"The hardest part of the breakup was mourning the person that I thought he was," she says, alluding to Ehrich's actions post-breakup. "I was just as shocked as the rest of the world at some of the things that were said and done."

"Embracing My Queer Self"

While discussing what she learned from her failed engagement, Demi reveals she discovered she "is too queer to marry a man in my life right now" and wants to explore and embrace her sexuality.

"I'm not willing to put a label on it right this second and I think I will get there," she continues. "But there are a lot of things I have to do for myself first. I want to allow myself the ability to live my life in he most authentic form possible, which I just haven't done because of my past and some things that I've needed to work on."

Why She Really Shaved Her Head

In November of last year, Demi made headlines when she debuted her daring makeover, shaving her head and dyeing her hair blonde. But the transformation went far deeper than many realized. 

Explaining her long locks had "represented the femininity that I was always too afraid to let go of," Demi had been thinking of shaving her head for years but "never had the balls to do it" until she began working on herself in 2020. 

"I want to be free of all of that, I want to be free of not only my developmental trauma, but the gender norms that were placed on me as a kid and the sexuality norms that were placed on me by my church," she explains in the final installment. "It's very symbolic of letting go of my past, of letting go of the old me, the part of me that was too afraid to really live my truth."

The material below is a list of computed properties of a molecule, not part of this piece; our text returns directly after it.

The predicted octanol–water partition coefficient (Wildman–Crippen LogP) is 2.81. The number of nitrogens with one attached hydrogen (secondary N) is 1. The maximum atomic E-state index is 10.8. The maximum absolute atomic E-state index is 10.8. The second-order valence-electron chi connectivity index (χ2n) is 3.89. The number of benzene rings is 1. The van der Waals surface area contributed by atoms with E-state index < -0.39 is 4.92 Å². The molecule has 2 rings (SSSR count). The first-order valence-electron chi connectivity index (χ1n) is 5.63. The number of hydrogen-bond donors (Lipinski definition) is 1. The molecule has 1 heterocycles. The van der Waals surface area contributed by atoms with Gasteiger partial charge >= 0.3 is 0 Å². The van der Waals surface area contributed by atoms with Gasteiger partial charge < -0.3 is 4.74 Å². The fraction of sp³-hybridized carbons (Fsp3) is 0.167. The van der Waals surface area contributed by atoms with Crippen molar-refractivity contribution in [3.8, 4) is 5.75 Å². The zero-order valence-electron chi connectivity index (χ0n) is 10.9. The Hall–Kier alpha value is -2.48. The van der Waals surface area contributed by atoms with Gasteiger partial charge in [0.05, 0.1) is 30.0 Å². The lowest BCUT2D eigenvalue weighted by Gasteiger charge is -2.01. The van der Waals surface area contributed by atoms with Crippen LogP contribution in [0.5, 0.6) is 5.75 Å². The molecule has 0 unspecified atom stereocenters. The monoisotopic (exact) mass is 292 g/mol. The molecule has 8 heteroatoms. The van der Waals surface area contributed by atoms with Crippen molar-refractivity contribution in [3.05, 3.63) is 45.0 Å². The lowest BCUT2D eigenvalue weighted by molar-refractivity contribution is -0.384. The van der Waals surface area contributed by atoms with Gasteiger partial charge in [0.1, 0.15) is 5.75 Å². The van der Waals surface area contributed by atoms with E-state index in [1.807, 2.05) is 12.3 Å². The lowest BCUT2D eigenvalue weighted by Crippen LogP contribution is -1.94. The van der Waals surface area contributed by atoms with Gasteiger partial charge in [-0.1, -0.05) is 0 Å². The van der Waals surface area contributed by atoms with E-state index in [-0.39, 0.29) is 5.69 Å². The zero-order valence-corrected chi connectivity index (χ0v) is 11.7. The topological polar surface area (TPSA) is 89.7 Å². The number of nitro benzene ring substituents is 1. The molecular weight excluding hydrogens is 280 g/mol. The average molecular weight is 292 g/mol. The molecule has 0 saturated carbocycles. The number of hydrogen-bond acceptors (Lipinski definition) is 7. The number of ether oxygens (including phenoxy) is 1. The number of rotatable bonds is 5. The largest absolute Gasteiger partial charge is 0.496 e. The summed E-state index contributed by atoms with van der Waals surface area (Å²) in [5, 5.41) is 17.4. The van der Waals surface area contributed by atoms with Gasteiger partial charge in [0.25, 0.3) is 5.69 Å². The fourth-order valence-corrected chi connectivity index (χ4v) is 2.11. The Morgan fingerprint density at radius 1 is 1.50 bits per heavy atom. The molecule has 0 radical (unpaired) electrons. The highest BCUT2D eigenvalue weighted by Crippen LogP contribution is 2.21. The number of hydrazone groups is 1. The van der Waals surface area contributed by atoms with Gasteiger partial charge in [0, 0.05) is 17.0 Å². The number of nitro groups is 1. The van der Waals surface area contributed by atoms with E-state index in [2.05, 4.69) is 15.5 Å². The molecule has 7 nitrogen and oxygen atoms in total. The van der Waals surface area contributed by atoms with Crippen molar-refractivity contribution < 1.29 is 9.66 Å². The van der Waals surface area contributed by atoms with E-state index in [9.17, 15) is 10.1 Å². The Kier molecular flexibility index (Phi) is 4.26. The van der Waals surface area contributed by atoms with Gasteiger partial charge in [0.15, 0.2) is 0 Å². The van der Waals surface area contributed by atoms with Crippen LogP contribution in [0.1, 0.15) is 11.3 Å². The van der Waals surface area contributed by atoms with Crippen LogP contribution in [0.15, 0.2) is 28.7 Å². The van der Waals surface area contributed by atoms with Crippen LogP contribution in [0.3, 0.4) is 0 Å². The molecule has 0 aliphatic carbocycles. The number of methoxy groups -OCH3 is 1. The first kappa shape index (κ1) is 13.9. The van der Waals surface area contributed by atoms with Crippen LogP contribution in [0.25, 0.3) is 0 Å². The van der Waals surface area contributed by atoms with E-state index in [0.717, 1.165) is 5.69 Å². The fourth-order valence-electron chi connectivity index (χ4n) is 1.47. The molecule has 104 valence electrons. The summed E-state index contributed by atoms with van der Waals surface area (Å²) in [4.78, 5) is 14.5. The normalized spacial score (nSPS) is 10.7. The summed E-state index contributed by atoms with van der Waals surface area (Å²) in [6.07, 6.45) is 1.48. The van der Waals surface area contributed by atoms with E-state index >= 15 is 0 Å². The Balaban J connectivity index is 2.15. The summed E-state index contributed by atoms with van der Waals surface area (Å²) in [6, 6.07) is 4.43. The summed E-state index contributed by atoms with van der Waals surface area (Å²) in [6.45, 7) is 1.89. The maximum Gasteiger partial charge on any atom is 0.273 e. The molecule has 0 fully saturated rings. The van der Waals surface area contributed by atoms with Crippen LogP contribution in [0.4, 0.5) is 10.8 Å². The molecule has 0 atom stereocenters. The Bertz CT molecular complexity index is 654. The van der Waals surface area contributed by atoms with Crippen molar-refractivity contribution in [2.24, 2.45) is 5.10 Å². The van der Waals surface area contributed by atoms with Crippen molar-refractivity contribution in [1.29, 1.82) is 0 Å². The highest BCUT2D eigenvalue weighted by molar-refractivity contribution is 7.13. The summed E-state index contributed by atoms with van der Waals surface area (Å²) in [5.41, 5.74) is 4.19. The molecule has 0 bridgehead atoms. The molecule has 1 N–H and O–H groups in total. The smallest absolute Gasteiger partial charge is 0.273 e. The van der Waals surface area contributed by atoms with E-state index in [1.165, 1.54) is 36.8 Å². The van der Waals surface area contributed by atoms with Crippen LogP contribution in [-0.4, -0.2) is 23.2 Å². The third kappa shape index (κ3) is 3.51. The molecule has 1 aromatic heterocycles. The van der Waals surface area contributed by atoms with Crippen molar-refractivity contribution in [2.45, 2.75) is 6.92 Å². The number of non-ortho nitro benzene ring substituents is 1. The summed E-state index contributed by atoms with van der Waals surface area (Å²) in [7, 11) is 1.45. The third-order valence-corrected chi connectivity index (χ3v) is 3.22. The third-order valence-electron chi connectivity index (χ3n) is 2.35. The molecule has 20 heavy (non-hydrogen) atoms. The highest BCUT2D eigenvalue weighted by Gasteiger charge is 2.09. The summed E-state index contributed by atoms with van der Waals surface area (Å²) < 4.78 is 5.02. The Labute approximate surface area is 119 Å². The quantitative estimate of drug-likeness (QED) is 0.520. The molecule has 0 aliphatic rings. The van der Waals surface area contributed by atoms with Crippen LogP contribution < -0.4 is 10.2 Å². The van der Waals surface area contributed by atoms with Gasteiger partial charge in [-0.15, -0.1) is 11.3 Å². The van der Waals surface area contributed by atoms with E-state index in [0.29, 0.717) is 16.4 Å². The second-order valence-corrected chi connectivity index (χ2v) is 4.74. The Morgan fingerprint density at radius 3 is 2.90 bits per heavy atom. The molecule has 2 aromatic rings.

Her Childhood Trauma

In 2013, Demi's estranged father Patrick Lovato passed away and the Sonny With a Chance star opens up about the tragic circumstances surrounding his death.

"His death was very complicated because we don't know the exact day he died," she says in episode one. "He had been laying there for about a week and a half before anyone found him...that was the fear that I always had for him, that he would end up alone and he did, he died alone."

Explaining she "longed for" a relationship with Patrick growing up, "I resented him because he was an addict and an alcoholic and he was abusive to my mom."

Demi's mother, Dianna De La Garza, appears in the docuseries, revealing Demi "was around for the some of the abuse of my first husband and sometimes I feel like that stayed with her."

Her Best Friend Received Death Threats

"She wasn't involved in all of that."

While Demi's best friend and choreographer Dani Vitale was unaware that the singer was doing heroine, she was with the "Sorry" singer the night of her overdose. Because it was her birthday they were celebrating, Dani ended up becoming the target of Demi's loyal fanbase's rage, revealing she received "four to five thousand death threats" per day at one point.  

"My fans are amazing," Demi says, "they're very passionate, but they're a little out of line sometimes because they want what's best for me but don't always have all the information." Demi encouraged Dani to give an interview for the documentary to tell her side of the story and clear her name. 

"It was laughable for a day or two, not thinking that it would stick and then once it continued to stick for days, weeks, months, a year, it was the hardest thing I've ever had to deal with my whole life," Dani tearfully explains. "I lost all my teaching jobs. No one wanted to bring their kid to an apparent 'heroin-dealer teacher,' I lost any artist that I was working with. They didn't want to deal with the drama. I had to rethink my whole future all because of someone else's decision and that was terrifying."

Demi Lovato: Dancing With the Devil premieres March 23 on YouTube. Demi's new album, Dancing with the Devil... The Art of Starting Over, will be released on April 2.